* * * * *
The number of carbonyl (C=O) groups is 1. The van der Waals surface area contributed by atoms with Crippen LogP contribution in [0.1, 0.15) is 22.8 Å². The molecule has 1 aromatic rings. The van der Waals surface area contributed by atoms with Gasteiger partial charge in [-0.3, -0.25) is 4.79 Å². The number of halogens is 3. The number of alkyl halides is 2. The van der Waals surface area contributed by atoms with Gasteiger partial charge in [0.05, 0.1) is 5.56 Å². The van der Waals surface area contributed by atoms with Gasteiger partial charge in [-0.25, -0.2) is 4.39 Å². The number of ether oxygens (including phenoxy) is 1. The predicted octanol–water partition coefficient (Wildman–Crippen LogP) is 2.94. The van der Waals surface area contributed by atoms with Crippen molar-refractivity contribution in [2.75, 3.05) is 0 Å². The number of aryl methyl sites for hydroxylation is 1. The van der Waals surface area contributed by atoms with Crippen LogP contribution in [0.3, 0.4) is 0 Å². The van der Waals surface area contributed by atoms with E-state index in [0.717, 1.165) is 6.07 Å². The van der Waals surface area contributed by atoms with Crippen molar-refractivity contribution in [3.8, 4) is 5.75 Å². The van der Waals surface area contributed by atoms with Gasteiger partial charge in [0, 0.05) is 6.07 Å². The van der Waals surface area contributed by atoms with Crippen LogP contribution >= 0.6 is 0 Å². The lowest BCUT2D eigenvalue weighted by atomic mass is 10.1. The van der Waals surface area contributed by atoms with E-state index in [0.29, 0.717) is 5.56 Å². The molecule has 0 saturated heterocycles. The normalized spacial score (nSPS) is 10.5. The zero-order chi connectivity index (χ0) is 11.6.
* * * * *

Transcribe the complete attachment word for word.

The number of carbonyl (C=O) groups is 1. The van der Waals surface area contributed by atoms with Crippen LogP contribution in [0.1, 0.15) is 22.8 Å². The molecule has 1 aromatic rings. The van der Waals surface area contributed by atoms with Gasteiger partial charge in [-0.3, -0.25) is 4.79 Å². The number of halogens is 3. The number of alkyl halides is 2. The van der Waals surface area contributed by atoms with Gasteiger partial charge in [0.05, 0.1) is 5.56 Å². The van der Waals surface area contributed by atoms with Gasteiger partial charge in [-0.25, -0.2) is 4.39 Å². The number of ether oxygens (including phenoxy) is 1. The predicted octanol–water partition coefficient (Wildman–Crippen LogP) is 2.94. The van der Waals surface area contributed by atoms with Crippen molar-refractivity contribution in [2.75, 3.05) is 0 Å². The number of aryl methyl sites for hydroxylation is 1. The van der Waals surface area contributed by atoms with Crippen LogP contribution in [0.3, 0.4) is 0 Å². The van der Waals surface area contributed by atoms with E-state index in [0.717, 1.165) is 6.07 Å². The van der Waals surface area contributed by atoms with Crippen molar-refractivity contribution in [3.8, 4) is 5.75 Å². The van der Waals surface area contributed by atoms with Gasteiger partial charge in [0, 0.05) is 6.07 Å². The van der Waals surface area contributed by atoms with Crippen LogP contribution >= 0.6 is 0 Å². The lowest BCUT2D eigenvalue weighted by atomic mass is 10.1. The van der Waals surface area contributed by atoms with E-state index in [0.29, 0.717) is 5.56 Å². The molecule has 0 saturated heterocycles. The normalized spacial score (nSPS) is 10.5. The zero-order chi connectivity index (χ0) is 11.6.